Presumably, this method may also be used to determine the amount to include in an employee’s income for discounts provided the employee’s friends.

Action Items

While it is favorable that the extension of discounts to the employees’ friends as well as their family members does not make all discounts taxable, such a design diminishes the value of the program to the employees and complicates plan administration for the employer.

From an employee’s perspective, the value of the discounts provided to the employee’s friends will be treated as additional wages in which taxes on such benefits must be withheld from the employee’s paycheck; while the friends enjoy the fringe benefits without incurring any tax liability. If an employer extends its “qualified employee discount” program to nonemployees, it should notify the employees about the tax consequences of designating such individuals to participate in the program.

From the employer’s perspective, additional employment taxes attributable to the discounts provided to the employees’ friends will be incurred by the employer. Plan administration also becomes more burdensome since an employee’s relationship with each person designated to participate in the discount program must be tracked so that the employee’s taxable income can be properly calculated, reported and withheld upon.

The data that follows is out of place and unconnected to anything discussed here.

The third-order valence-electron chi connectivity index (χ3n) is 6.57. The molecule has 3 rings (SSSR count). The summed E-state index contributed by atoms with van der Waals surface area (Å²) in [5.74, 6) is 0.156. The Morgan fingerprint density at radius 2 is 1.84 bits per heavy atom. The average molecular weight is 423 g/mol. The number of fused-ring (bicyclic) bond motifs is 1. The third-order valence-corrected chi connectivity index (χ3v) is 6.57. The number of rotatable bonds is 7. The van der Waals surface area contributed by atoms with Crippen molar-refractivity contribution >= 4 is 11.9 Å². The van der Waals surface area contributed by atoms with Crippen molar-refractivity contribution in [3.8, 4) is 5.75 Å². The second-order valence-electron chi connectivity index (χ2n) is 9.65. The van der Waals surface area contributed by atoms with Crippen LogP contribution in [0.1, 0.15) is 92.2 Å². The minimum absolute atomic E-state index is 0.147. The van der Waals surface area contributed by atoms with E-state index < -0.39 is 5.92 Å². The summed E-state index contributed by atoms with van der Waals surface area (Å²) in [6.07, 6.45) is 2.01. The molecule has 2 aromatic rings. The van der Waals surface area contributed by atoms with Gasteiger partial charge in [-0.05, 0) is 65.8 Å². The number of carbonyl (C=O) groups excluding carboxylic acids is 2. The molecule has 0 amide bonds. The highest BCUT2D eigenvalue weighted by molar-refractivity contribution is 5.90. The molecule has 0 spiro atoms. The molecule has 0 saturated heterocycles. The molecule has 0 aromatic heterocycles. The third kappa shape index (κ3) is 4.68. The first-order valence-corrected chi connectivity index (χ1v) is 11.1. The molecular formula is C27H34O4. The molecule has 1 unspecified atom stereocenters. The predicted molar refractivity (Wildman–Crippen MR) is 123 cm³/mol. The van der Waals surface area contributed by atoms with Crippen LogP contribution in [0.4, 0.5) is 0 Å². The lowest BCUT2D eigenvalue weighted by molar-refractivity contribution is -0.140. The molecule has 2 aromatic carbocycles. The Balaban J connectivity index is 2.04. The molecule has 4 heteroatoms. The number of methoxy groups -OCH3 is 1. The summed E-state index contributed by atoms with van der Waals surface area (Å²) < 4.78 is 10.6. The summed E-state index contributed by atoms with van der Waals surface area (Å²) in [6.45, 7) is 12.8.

For administrative simplification, employers may wish to limit their “qualified employee discount” programs to active employees, retirees, and their spouses and dependent children to avoid having to identify nonemployees participating in the program and imputing income to the employees for their use.

Further, if the employee’s discount is based on a discounted price provided to discrete customers or consumer groups, rather than the published rates, the employer should maintain records that (i) establish that 35 percent of the employer’s sales are comprised of discounted rates given to such customers, and (ii) show each group’s discount and the percentage of sales that each group contributes to the total sales. Absent such showing in an audit, the IRS agents are instructed to base the employee’s discount off of the published rates, which may result in higher income inclusion for the employee.